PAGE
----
All you need to know

Unlisted equity shares: All you need to know about tax implications

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Unlisted shares are referred to as those shares/stocks that are not listed on the formal stock exchanges. Unlisted shares are riskier than listed shares due to their limited liquidity. These stocks trade on Over-the-Counter (OTC) markets. In the OTC market, the trading of instruments takes place between the buyers and sellers of these shares after they connect through some intermediaries. Trading of unlisted shares has credit risk as this market is not regulated and organised. Companies could have unlisted shares when they don’t have any plan of floating an Initial Public Offering (IPO). Another reason can be that they don’t satisfy the requirements of the Securities and Exchange Board of India (SEBI) for listing their shares on an exchange like NSE or BSE.

You can earn enormous returns if you successfully pick unlisted shares which have the potential to get listed and grow.

Usually, the unlisted shares are traded between big brokerage houses, companies, high-net-worth individuals (HNIs), and institutional clients. Considering the reputation of the market participants mentioned above, the risk is reduced. It is also possible to minimise the risk if you select the right intermediary to trade in the unlisted shares.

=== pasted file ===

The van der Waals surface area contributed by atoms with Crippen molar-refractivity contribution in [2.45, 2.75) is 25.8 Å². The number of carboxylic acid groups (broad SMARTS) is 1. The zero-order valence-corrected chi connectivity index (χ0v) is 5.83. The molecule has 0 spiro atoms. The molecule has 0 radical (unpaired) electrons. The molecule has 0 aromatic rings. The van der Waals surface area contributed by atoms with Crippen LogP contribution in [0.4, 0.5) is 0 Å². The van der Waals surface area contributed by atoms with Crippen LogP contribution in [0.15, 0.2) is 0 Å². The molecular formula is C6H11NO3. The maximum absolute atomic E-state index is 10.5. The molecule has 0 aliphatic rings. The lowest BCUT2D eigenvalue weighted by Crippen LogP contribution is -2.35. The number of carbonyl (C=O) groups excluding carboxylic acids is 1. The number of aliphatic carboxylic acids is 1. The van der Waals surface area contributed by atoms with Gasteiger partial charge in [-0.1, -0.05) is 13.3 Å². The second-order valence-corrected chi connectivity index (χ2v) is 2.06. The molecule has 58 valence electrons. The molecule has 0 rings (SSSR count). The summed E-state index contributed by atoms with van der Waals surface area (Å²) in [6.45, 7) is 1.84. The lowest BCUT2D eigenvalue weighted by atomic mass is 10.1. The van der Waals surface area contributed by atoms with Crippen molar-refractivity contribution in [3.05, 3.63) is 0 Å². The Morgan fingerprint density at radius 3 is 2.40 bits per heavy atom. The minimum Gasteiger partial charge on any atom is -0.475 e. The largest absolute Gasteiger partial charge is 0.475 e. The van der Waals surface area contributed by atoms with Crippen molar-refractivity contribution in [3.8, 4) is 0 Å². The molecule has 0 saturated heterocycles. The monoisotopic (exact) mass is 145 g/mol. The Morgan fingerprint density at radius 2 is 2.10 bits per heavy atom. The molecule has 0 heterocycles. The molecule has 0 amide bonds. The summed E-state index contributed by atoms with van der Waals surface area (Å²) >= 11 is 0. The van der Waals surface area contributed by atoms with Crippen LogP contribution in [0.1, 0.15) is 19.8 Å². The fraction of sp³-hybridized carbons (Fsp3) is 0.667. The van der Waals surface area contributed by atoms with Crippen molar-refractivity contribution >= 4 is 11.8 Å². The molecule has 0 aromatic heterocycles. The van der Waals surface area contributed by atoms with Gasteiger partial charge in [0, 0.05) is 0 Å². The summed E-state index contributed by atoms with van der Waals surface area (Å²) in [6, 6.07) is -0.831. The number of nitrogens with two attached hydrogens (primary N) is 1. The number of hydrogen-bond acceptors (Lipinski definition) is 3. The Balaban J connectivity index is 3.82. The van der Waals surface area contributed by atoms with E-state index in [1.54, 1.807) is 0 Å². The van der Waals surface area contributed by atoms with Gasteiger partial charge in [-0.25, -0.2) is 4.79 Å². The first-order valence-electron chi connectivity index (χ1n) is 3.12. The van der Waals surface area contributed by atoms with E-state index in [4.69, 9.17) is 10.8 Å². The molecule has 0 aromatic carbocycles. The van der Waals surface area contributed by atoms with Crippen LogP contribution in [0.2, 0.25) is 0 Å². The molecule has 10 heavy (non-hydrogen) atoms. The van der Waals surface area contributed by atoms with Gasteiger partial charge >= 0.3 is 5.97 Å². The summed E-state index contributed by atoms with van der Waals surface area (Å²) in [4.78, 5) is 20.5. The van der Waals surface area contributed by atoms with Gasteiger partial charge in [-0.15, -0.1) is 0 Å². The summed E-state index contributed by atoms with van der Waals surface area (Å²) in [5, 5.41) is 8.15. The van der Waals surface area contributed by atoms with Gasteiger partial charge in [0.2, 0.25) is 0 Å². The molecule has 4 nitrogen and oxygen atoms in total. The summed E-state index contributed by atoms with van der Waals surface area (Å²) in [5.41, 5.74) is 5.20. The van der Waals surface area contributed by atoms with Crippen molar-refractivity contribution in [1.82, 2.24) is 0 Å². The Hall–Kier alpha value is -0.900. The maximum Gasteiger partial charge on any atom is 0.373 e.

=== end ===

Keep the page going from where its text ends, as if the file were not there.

It should be noted that the main risk depends on your choice of investment. So, an in-depth analysis of the company’s fundamentals and other crucial factors should be done before purchasing an unlisted share.

Tax implications of unlisted shares:

The tax implications for unlisted shares differ from those for the listed ones. If the unlisted stock is sold within a period of 24 months, then the profit will attract short-term capital gain tax, and hence be taxed at a marginal tax rate. But if these shares are sold after 24 months, then a long-term capital gain tax is going to be applicable at 20 per cent and the investor also receives the benefit of indexation.

Valuation of unlisted shares:

The valuation of unlisted shares is done with the help of the Fair market value (FMV) method. There is no actual market price for the unlisted shares as they are not on any stock exchange. Hence, investment bankers or underwriters are the ones who calculate FMV.

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